Undergraduate Courses

EAP 1010: Oral Academic Communication for International Students

3 hours per week, 3 credits

To participate in today's global society, it is imperative that individuals develop fluency and confidence in communicating effectively in academic and professional settings. This three-credit course for international undergraduate students explores the theme of global and cross-cultural communication to help you build your own academic skills as they relate to oral communication. A diverse set of classroom activities and assignments will help you understand the U.S. classroom culture, assess different communicative contexts, develop tools and strategies for oral communication, gain control over language structures appropriate for various speaking situations, and upgrade fluency and confidence in spoken English. EAP 1010 will focus on traditional academic skills such as listening and note-taking, class discussions, and presentations but will also help you develop your “voice” in oral communication situations. This class also emphasizes multiliteracy through varied activities that incorporate intercultural, multimedia, and visual communication.

EAP 1010 is a 3-credit elective course open to all international students who want to develop confidence and fluency in oral communication. Now fulfills a G-PAC Oral Communication requirement!

EAP 1015: Academic Writing for International Students

3 hours per week, 3 credits

What types of writing assignments will you need to complete as an undergraduate student at GW? What will your professors expect? How can you prepare yourself for success in written academic communication? This class will help you answer those questions. EAP 1015 is a structured academic writing course for international undergraduate students. Its primary purpose is to help you build skills in academic writing at the university level and prepare you to become a better academic writer across multiple writing contexts. Because everyone in this class speaks English as a second or additional language, we will also focus on the development of important language skills such as academic sentence structures, vocabulary, and grammar. This course has a unified theme that allows you to explore Washington, DC’s rich cultural heritage through research, reading, class discussions, and writing assignments. After successful completion of EAP 1015, you will go on to take UW 1020, GW’s required first-year writing class.

Grading Policy

A grade of C- or above in EAP 1015 indicates that the student is prepared to write solid academic essays in GW's required first-year writing course, UW 1020. If an EAP 1015 student is not prepared for the next level of university writing, the instructor will award the student a grade of R (for Repeat). The R grade is reserved for students who work hard in the course, complete the main course assignments, but will still benefit from additional EAP writing instruction. A student who receives an R grade will not get credit for the course; however, the R will not factor into the student's GPA. Students who do not complete the course requirements, who are consistently absent from class, or who violate other expectations of academic behavior, will receive an F and still be required to re-take EAP 1015 in order to move on to UW 1020. EAP 1010 is a 3-credit elective course open to all international students who want to develop confidence and fluency in oral communication.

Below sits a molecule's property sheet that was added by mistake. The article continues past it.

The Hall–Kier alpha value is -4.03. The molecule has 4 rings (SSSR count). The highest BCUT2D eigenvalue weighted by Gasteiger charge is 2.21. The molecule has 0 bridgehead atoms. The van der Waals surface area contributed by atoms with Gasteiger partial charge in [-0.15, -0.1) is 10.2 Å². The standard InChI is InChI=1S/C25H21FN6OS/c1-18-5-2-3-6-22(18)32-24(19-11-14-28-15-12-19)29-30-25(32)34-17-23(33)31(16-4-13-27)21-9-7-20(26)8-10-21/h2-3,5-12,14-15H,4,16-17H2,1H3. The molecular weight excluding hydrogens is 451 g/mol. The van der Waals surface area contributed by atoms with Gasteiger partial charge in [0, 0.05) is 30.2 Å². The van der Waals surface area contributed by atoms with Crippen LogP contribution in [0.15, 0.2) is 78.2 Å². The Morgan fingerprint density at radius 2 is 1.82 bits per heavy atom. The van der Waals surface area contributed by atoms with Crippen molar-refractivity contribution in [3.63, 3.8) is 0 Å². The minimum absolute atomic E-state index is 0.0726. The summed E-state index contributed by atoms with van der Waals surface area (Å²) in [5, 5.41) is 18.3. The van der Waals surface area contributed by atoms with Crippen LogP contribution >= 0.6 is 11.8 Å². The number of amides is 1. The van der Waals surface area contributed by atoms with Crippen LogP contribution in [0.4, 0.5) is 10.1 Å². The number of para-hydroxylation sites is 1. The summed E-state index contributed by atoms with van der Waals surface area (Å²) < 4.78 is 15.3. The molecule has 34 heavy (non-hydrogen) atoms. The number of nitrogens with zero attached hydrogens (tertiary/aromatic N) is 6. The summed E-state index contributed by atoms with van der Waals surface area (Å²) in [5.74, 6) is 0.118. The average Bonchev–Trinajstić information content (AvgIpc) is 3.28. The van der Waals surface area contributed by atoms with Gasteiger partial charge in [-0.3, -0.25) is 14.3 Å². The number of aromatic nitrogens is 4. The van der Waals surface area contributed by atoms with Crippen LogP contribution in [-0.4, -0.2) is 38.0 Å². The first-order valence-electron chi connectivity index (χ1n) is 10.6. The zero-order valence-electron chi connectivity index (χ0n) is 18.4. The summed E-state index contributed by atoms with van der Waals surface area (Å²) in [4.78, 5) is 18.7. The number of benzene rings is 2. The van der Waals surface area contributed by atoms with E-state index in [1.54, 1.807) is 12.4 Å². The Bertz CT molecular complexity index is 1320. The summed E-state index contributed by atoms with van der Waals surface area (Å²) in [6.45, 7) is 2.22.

EAP 1016: Academic Skills Workshop

Subtopic:  Grammar for Academic Writing 

Online, 1 credit

This academic skills course will scaffold international students' understanding and production of academic text, including grammar, sentence structure, use of transitional and cohesive devices, and incorporation of academic vocabulary. It will draw on corpus linguistics and other academically purposed approaches to building English language proficiency. It will be organized as a series of interactive learning modules with opportunities for review and self-study, as well as peer and professor interaction as students learn to produce academic prose that is increasingly accurate and sophisticated in its construction. 

Subtopic:  Discussion and Presentation Skills

1 credit

This academic skills course will help students to develop confidence and competence in their oral communication skills. Students will learn to prepare for and participate in classroom discussions, as well as plan and facilitate a class discussion independently. Students will also be supported through the process of developing a formal presentation on an academic topic, focusing on slide design and presentation, organization and content, use of appropriate language structures, delivery of the presentation, and responding to audience questions. This class meets for two hours a week during a six-week period.